Dark matter is a mysterious substance that seems to permeate the universe, but detecting it is tricky on account of it not interacting with regular matter very often. Scientists have a list of particles that they're working through as possible suspects, and now that list is a little shorter. Experiments at CERN have ruled out some types of dark photons, inching us closer to finding the elusive dark matter.

Decades of astronomical observations have shown that there is far more mass out there than just the stuff we can see. Dubbed dark matter, this extra mass is effectively invisible to us, only observed through its gravitational interactions with normal matter and light. For every hypothesized particle that could be responsible, there are many experiments dedicated to trying to detect them, but so far all have come up empty.

One of the main candidate particles is the dark photon. Regular photons are elementary particles that act as carriers of the electromagnetic force, constituting light and radio waves. It's thought that dark matter's influence might be the result of a new force, carried by a hypothetical particle named the dark photon.

While experiments like HADES in Germany have reported no success hunting this particle in the past, that didn't stop CERN scientists having another look with an experiment called NA64. Using the Super Proton Synchrotron (SPS) accelerator, this experiment involved blasting a 100-GeV electron beam at a target and analyzing what was produced.

Of course, if any dark photons were created in the blasts they would be invisible, but the scientists can detect them in other ways. A produced dark photon would ignore the walls of the experiment and float off into the ether – carrying with it a little bit of energy. Since the team knows how much energy should be present in the aftermath, if there's any less than that they can tell that dark photons were created.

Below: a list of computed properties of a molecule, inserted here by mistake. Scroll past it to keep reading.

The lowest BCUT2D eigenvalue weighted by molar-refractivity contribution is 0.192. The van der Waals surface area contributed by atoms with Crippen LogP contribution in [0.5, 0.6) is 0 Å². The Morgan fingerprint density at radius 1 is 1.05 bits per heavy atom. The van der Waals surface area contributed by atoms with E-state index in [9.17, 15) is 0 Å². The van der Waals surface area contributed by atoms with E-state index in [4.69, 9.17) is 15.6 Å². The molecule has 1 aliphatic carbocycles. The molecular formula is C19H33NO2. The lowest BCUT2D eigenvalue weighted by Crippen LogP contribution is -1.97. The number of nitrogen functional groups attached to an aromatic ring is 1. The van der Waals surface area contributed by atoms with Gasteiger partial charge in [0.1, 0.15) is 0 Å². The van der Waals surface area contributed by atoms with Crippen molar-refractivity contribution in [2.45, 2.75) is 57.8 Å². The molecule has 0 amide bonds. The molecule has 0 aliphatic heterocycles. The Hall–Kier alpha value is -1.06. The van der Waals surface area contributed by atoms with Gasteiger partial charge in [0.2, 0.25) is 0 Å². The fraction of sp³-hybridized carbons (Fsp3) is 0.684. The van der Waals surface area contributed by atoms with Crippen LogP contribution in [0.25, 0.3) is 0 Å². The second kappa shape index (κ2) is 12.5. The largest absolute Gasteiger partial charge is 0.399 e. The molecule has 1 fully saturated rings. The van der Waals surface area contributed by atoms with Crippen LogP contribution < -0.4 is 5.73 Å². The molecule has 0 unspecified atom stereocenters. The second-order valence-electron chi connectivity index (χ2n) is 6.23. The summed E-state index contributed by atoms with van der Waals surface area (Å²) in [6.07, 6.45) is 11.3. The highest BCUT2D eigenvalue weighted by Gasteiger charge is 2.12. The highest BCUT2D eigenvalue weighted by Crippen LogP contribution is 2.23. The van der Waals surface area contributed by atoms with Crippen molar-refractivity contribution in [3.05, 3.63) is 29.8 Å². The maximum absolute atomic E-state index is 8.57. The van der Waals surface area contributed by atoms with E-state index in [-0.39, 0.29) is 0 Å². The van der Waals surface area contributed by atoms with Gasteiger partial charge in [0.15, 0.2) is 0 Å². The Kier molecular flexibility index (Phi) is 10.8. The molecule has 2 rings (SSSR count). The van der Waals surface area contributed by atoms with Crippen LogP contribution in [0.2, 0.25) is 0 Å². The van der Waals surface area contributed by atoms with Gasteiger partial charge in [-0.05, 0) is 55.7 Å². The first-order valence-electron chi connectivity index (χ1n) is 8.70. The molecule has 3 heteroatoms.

The NA64 team analyzed data collected between 2016 and 2018, which totaled about a hundred billion electron collisions. And amongst all that, there were no signs of dark photons.

This doesn't necessarily rule out the existence of dark photons as a whole – instead, it simply means they don't exist within the energy range that this experiment was testing for. From these results, the researchers conclude that the interaction between photons and dark photons may be much weaker than previously thought.

That means that dark photons with a mass of 1 MeV interact with an electron with a force that's at least 100,000 times weaker than the electromagnetic force a photon carries. For a dark photon with a mass of 200 MeV, that difference is at least 1,000 times weaker.

These new, more stringent boundaries help scientists hone the search. Even tighter limits – and ideally, a detection – could come when the SPS comes online again after its upgrade, which is due in 2021.

The research was published online at ArXiv.

Source: CERN

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